In December, the outbreak in the City of Wuhan, located in China’s Hubei province, was officially detected. On Jan. 31, Health and Human Services declared a public health emergency. On March 11, the World Health Organization (WHO) declared the coronavirus a pandemic. On March 13, President Trump Donald declared a national emergency.
In the span of that following week, gatherings of 250 or more were discouraged and then banned by numerous states. That number immediately dropped to 50, and now it has dropped to 10. Gavin Newsom, the governor of California, banned all gatherings for the largest state in the Union. It was unprecedented. No matter. Eleven other states quickly followed suit. More are to follow, as 17 other states have banned gatherings of 10 or more.
Unless Americans merely perceive this moment in our history as “light and transient,” then there should be no need to clamor. Americans have grown accustomed to the subtle threats to our freedoms since John Adams and the Fifth Congress; and as long as citizens are still free to determine the course of the country every two, four, or six years, then these “evils are sufferable.”
This is unless, of course, we perceive those threats to be a “long train of abuses and usurpations.” The federal government has rarely felt a restriction on its massive powers, like the constant wars in far off places, spying on citizens, dislodging citizens without habeas corpus, or creating unelected government agencies armed with the three branches of power.
State governments now have become fearless in exercising their might by forcing people into their homes under the threat of penalty of law. It is for this reason the Founding Fathers created our extended republic so instead of overthrowing a king, voters would be able to “throw off such government” every two, four, or six years. Citizens need not look solely at the federal government, but at their local and state governments as well.
There are 50 States and 50 Constitutions, which all fall under the supreme law of the land: the Constitution of the United States of America. Our national Constitution was ordained and established to provide six services to the People. One of those is to “secure the Blessings of Liberty to ourselves and our Posterity.”
With state governments seamlessly conducting the aforementioned gathering bans; the shutting down of non-essential businesses in 18 states, along with three other states shutting down non-essential retail; the mandatory quarantines of 13 states; and the forced closure of bars and restaurants, except for take-out and delivery, in nearly every state in the Union, it may prove difficult for the blessings of liberty to reach our posterity.
In a state of national emergency and pandemic, however, there are no solutions—there are only trade-offs. The trade-off for a dramatically decreased risk of contracting the coronavirus and having it spread further is the surrender of several rights listed in the Constitution.
The right that has been most obviously violated is “the right to peacefully assemble.” Of course that ends with “to petition the Government for a redress of grievances.”
Some may argue that people are not conducting a redress of grievances against the government; therefore, the First Amendment doesn’t apply. But a redress of grievances is not truly possible without the threat of assembly. Petitions on Change.org are easy ways to obtain signatures, but they don’t assume the power of a physical redress.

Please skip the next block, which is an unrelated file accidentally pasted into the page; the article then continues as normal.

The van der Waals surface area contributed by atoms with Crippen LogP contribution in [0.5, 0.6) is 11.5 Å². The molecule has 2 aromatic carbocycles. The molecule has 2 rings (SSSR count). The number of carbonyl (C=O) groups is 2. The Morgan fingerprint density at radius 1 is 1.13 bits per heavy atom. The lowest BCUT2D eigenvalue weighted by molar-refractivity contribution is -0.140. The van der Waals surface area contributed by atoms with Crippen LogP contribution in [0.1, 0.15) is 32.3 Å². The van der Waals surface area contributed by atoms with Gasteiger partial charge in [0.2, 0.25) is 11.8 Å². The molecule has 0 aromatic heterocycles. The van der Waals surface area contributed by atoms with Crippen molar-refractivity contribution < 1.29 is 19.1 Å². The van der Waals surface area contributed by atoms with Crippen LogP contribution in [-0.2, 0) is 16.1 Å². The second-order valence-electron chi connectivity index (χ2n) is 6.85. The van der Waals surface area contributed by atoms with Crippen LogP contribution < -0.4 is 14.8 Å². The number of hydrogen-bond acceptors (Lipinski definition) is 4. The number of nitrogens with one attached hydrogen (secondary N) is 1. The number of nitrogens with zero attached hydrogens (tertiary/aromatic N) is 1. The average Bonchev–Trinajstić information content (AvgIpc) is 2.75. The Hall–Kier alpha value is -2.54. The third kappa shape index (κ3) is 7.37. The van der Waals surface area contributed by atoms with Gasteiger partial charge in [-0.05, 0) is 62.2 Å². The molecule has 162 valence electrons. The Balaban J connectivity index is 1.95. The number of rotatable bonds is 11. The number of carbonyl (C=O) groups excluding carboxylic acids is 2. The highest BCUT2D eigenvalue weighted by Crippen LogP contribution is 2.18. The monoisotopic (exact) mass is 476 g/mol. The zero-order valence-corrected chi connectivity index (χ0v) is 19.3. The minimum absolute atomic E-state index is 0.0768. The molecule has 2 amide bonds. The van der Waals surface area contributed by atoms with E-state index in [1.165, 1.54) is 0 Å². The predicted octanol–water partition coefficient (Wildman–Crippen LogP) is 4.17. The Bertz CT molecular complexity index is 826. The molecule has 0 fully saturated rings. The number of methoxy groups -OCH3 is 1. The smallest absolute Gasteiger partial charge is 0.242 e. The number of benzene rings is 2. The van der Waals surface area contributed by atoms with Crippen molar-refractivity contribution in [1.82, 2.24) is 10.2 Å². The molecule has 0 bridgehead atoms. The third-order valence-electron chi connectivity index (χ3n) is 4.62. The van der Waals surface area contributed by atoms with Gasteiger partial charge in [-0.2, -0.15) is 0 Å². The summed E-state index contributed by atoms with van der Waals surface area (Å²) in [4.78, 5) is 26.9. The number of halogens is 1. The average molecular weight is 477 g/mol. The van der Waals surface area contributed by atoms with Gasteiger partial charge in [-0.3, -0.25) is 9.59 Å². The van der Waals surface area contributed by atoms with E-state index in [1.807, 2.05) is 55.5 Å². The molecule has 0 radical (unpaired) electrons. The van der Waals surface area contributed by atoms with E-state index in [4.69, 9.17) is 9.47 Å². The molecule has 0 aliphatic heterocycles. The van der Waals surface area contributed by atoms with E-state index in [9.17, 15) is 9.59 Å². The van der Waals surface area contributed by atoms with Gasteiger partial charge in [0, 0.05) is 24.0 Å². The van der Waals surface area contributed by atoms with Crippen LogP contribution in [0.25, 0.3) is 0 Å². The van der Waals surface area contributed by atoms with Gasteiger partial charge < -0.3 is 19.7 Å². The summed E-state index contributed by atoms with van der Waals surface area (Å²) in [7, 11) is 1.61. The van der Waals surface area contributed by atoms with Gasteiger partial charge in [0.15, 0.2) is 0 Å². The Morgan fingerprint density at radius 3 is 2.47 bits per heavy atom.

This violation of the right to assembly causes a direct violation of the free exercise of religion. Churches have been forced to close, and groups have been dispelled throughout the nation due to their size. Congregating is the most common form of Americans’ ability to exercise their religion; it’s the tradition of religious practitioners going back millennia. In fact, as a majority of religious people in the United States practice Christianity, Hebrews 10:25 states to not forsake assembling together.
Some government officials have taken the opportunity to target religious groups. In Indiana, Allen County Health Commissioner Dr. Deborah McMahan issued a recommendation against gatherings of more than 10, but prohibited churches from gathering together, even in non-church venues. The state’s attorney general, Curtis Hill, contested McMahan’s order as “unconstitutional religious discrimination.” The order was rescinded.
In Houston, bars and restaurants are under threat of a $1,000 fine or 180 days in jail for not maintaining social distancing in their place of business. This penalty is on par with a first-time drug offense. Houston’s Harris County, one of the nation’s largest counties, has even gone so far as to create a hotline for people to report businesses not in compliance.
In this economic crisis, business owners have more to worry about than the precise spacing between customers, which has created a possible violation of the Fourth Amendment of being secure in their person.
Comparable to the case in Indiana, businesses are not treated equally, as places such as WalMart, Target, and grocery chains are free of these threats. Considering the dire economic situation the country is in, this could qualify as a violation of the Eighth Amendment, as a $1,000 fine in many cases would be excessive. These two examples definitely do not exemplify equal protection, a violation of the 14th Amendment.
The nation, in this time of crisis, does feel on fire. Alarmingly, our founding documents are being used to put out the flames. When this crisis passes, and it will as all do, the search will inevitably begin for what remains among the ashes.